A Social History of Iranian Cinema, Volume 2: The by Hamid Naficy

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By Hamid Naficy

Hamid Naficy is likely one of the world’s top gurus on Iranian movie, and A Social historical past of Iranian Cinema is his magnum opus. overlaying the past due 19th century to the early twenty-first and addressing documentaries, renowned genres, and paintings motion pictures, it explains Iran’s abnormal cinematic creation modes, in addition to the position of cinema and media in shaping modernity and a latest nationwide identification in Iran. This finished social heritage unfolds throughout 4 volumes, every one of which might be favored on its own.

Volume 2 spans the interval of Mohammad Reza Shah’s rule, from 1941 until eventually 1978. in this time Iranian cinema flourished and have become industrialized, at its peak generating greater than 90 movies every year. The nation was once instrumental in development the infrastructures of the cinema and tv industries, and it instituted an enormous equipment of censorship and patronage. through the moment international warfare the Allied powers competed to manage the flicks proven in Iran. within the following a long time, special indigenous cinemas emerged. The extra renowned, conventional, and advertisement filmfarsi videos integrated tough-guy motion pictures and the “stewpot” style of melodrama, with plots reflecting the swift alterations in Iranian society. The new-wave cinema was once a smaller yet extra influential cinema of dissent, made quite often by means of foreign-trained filmmakers and modernist writers against the regime. mockingly, the kingdom either funded and censored a lot of the new-wave cinema, which grew bolder in its feedback as kingdom authoritarianism consolidated. an essential documentary cinema additionally built within the prerevolutionary period.

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In April 1943, Iran Cinema showed a documentary about Iran, which the Soviet Union’s press attaché in Tehran had organized, an event that was attended by the prime minister, the leader of the parlia‑ ment, the court minister, and other dignitaries and members of the press. Af‑ ter official speeches in Russian and Persian and the screening of a short film about the battle of Stalingrad (perhaps the same one as that shown at Tehran Cinema), the film about Iran was shown. Directed by Iosif Poselski, the film, which Ettela’at Haftegi (Weekly Information) called Manazer‑e Iran (Views of Iran, 1941) had been shot during the Second World War, and it showed not only the country’s natural scenery but also its historical monuments, its ar‑ tistic achievements, and scenes from modern cities (Tehran, Mashhad, Shi‑ raz, Isfahan) with their new educational, cultural, sports, and public health centers and modern avenues and palaces, including those of the Shah and i nter natio nal haggling 19 his family.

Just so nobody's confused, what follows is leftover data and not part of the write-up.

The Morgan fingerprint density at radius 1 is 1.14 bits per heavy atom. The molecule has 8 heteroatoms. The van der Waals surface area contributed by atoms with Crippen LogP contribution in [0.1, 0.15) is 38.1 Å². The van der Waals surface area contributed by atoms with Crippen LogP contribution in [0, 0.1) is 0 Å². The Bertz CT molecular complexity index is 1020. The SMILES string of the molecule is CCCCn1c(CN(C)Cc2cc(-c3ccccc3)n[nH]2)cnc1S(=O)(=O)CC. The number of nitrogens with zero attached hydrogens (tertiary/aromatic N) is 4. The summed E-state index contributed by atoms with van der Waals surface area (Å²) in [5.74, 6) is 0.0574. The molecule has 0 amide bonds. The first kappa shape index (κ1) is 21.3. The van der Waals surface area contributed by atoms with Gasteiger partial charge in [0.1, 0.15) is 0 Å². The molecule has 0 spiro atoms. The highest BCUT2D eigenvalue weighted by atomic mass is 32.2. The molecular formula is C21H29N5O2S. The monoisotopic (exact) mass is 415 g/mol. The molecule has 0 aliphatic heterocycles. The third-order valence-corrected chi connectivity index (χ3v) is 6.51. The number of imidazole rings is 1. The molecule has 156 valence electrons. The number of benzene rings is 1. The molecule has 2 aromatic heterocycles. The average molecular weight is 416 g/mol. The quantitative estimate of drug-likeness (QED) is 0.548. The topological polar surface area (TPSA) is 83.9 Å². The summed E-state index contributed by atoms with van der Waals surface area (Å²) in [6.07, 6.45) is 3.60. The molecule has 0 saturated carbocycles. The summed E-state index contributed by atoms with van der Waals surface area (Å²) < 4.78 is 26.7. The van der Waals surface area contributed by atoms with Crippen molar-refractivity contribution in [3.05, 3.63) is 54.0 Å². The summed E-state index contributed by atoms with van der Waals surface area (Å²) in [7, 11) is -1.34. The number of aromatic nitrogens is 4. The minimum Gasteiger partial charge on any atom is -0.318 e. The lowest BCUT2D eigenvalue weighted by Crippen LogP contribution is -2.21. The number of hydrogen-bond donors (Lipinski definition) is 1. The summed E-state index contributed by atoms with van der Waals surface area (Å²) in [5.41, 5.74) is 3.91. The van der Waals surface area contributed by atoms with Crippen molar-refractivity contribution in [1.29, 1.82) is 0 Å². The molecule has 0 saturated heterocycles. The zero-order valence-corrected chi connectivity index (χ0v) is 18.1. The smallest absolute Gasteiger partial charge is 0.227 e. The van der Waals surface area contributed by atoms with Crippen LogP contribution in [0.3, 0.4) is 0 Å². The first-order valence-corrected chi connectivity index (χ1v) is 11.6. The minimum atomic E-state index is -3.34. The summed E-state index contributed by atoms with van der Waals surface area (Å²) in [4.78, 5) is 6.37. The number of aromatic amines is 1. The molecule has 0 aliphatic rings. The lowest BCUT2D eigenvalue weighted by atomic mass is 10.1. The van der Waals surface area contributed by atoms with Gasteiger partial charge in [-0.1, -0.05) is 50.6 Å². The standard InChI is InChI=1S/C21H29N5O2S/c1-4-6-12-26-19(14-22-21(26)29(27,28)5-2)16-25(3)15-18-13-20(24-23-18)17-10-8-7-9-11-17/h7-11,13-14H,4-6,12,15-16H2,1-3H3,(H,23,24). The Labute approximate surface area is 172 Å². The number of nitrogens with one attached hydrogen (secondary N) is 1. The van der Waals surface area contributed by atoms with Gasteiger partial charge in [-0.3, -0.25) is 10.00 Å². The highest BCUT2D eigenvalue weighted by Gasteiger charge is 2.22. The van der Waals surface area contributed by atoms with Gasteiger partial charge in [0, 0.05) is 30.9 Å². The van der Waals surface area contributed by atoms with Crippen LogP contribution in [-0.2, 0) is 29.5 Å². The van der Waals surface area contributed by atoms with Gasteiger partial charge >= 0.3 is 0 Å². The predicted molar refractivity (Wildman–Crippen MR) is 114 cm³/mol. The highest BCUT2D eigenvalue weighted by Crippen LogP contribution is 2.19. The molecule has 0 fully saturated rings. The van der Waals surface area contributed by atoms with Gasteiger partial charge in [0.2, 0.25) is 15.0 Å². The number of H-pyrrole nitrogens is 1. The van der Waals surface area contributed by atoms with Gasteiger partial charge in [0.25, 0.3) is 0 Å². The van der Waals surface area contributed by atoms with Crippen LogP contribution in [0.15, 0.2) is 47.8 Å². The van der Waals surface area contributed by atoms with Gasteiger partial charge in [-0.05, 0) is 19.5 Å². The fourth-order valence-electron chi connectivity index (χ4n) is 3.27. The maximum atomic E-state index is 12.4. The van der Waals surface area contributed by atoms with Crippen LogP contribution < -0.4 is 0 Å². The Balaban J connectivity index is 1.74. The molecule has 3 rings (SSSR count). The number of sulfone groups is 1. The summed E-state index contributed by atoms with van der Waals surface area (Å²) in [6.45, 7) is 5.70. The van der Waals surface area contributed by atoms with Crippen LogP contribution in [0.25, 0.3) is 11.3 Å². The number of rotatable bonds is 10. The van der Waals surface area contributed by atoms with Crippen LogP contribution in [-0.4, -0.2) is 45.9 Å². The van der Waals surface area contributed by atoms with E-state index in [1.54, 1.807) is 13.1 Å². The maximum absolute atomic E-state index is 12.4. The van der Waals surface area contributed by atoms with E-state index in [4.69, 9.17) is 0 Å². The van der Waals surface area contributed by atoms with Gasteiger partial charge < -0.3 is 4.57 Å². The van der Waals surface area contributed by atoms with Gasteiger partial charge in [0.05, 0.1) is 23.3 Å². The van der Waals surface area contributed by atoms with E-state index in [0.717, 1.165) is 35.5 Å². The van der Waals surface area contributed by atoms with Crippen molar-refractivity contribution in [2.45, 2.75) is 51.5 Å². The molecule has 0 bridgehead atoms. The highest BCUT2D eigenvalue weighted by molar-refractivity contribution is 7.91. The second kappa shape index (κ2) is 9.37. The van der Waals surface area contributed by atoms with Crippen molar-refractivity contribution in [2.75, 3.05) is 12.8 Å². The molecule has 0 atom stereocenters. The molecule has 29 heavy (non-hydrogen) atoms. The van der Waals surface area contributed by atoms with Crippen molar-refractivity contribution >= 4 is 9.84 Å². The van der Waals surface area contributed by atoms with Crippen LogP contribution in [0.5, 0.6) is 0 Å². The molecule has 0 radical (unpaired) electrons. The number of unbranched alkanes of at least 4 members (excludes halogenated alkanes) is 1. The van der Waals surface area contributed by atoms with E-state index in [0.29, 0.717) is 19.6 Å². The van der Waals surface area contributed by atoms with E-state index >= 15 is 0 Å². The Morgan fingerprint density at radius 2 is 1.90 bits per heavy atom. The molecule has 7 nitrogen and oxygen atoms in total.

The release of the notorious Group-­53, consisting of fifty-­t hree communists and intellectuals, led to the formation of the Tudeh (Mass) Party in 1941, perhaps the most intellectually exciting and socially powerful political party. And it was under the sponsorship of the Iran-­Soviet Cultural Relations Society that the first Congress of Iranian Writers took place in Tehran in 1946, featuring a who’s who of writers. S. ”39 Ervand Abrahamian’s figures corroborate the heavy representation of these strata in the Tudeh Party (1982:330–31).

18 In addition to a desire for more diverse programming, there were reasons i nter natio nal haggling 11 for suggesting that 35mm Hollywood movies be added. Films could subtly in‑ culcate an American lifestyle and values. The little cinemas could widen the reach and deepen the impact of these movies among the public at large. British Involvement: The British Council and the Anglo-­Persian Institute Britain established the Empire Marketing Board (emb) in 1926 to create a sense of unity throughout the empire and to revive imperial trade in vari‑ ous commodities in the colonies through propaganda including posters, pam‑ phlets, and exhibitions.

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